Immigration reform is not amnesty, Bishop Wester says about bishops’ position (Catholic News Agency, 5-9-10)

Arizona immigration law shows need for reform, Archbishop Chaput writes (Catholic News Agency, 5-4-10)

Archbishop Dolan calls Arizona illegal immigrant law 'harmful' (Catholic News Agency, 4-28-10)

US bishops oppose 'draconian' Arizona immigration law (Catholic News Agency, 4-28-10)

U.S. Bishops begin push for 'humane and comprehensive' solution to immigration issues (Catholic News Agency, 1-7-10)

Illegal Immigration and Catholic Social Teaching, Fr. Thomas Berg (Catholic News Agency, 5-18-10)

[see also other related articles mentioned as further links in the sidebars of all these CNA articles]


1 comment:

Adomnan said...

I'm somewhat hesitant to comment on what is essentially a political issue. But I'll do so anyway.

The observations made in the Catechism are reasonable; and I would second Cardinal McCarrick's statement that "a nation should be able to say 'I only want a certain number to come in,' so that there is a natural growth and a natural flow."

However, I would reject the following statement from the United States Conference of Catholic Bishops:

"More powerful economic nations, which have the ability to protect and feed their residents, have a stronger obligation to accommodate migration flows.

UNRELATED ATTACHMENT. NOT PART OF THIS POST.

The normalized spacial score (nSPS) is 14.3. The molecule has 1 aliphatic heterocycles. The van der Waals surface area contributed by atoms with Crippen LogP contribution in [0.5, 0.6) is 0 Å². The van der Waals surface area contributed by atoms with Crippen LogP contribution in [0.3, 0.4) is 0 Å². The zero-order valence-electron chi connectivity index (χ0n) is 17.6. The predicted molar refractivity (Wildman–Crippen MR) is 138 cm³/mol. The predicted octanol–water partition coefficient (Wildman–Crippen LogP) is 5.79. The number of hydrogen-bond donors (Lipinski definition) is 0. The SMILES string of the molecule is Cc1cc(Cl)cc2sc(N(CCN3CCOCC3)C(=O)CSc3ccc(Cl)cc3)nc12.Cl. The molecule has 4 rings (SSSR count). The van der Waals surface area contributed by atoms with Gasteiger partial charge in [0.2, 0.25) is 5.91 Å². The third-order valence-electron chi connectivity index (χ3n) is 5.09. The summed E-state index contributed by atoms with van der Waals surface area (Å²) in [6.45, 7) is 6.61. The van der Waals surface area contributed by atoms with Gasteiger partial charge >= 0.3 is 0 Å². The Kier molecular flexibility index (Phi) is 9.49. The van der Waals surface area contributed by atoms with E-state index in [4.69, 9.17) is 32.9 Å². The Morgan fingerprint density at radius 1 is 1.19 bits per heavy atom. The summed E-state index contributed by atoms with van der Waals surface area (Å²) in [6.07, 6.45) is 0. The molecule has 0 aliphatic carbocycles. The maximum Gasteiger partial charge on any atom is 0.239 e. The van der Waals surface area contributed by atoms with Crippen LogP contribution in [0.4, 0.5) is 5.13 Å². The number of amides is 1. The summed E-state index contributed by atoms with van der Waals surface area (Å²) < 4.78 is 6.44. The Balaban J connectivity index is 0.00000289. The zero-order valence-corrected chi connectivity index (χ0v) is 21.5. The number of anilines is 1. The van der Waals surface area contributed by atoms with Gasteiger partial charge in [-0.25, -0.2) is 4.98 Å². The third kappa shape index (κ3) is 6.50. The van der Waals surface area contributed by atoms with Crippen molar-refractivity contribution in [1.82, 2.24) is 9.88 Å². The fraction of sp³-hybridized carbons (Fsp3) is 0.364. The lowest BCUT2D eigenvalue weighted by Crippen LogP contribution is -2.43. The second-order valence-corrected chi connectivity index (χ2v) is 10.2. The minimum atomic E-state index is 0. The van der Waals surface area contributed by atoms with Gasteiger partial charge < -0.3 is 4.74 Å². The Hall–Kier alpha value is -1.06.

"The Church recognizes the right of a sovereign state to control its borders in furtherance of the common good. It also recognizes the right of human persons to migrate so that they can realize their God-given rights."

If these principles were applied in Europe, the continent would be islamicized in a generation or two. Given that Pope Benedict XVI doesn't want even relatively moderate Muslim Turkey to become a part of the European Union, I doubt he would approve of Europe's "accommodating migration flows" from the Muslim world.

Secondly, there is no such thing as a "right of human persons" to migrate. France or Japan, say, could grant this or that person the right to immigrate. But who would be so presumptuous as to claim that he had an inherent right to immigrate to France or Japan?

By the same token, neither Mexicans nor people of any other nationality have any right whatsoever to immigrate to the United States, unless the U.S. decides to grant particular Mexicans or others that right.

The statement is also awkwardly worded in that it speaks of "human persons." What other kind of person is in question? Are they leaving open the possibility of personhood for dolphins or whales or the higher apes? "Human persons" is the sort of odd phrase that liberal PC verbiage factories come up with. (In a Church document that sought to distinguish between human beings and other persons such as angels or the Persons of the Trinity, the use of the phrase "human persons" would make sense, but not here.)

My rejection of a God-given right to migrate internationally does not contradict the Catechism's mention of "the exercise of the right to immigrate (being made) subject to various juridical conditions, etc.," because presumably the "right" to which the CC refers is a right granted by political authorities, not one that people possess naturally.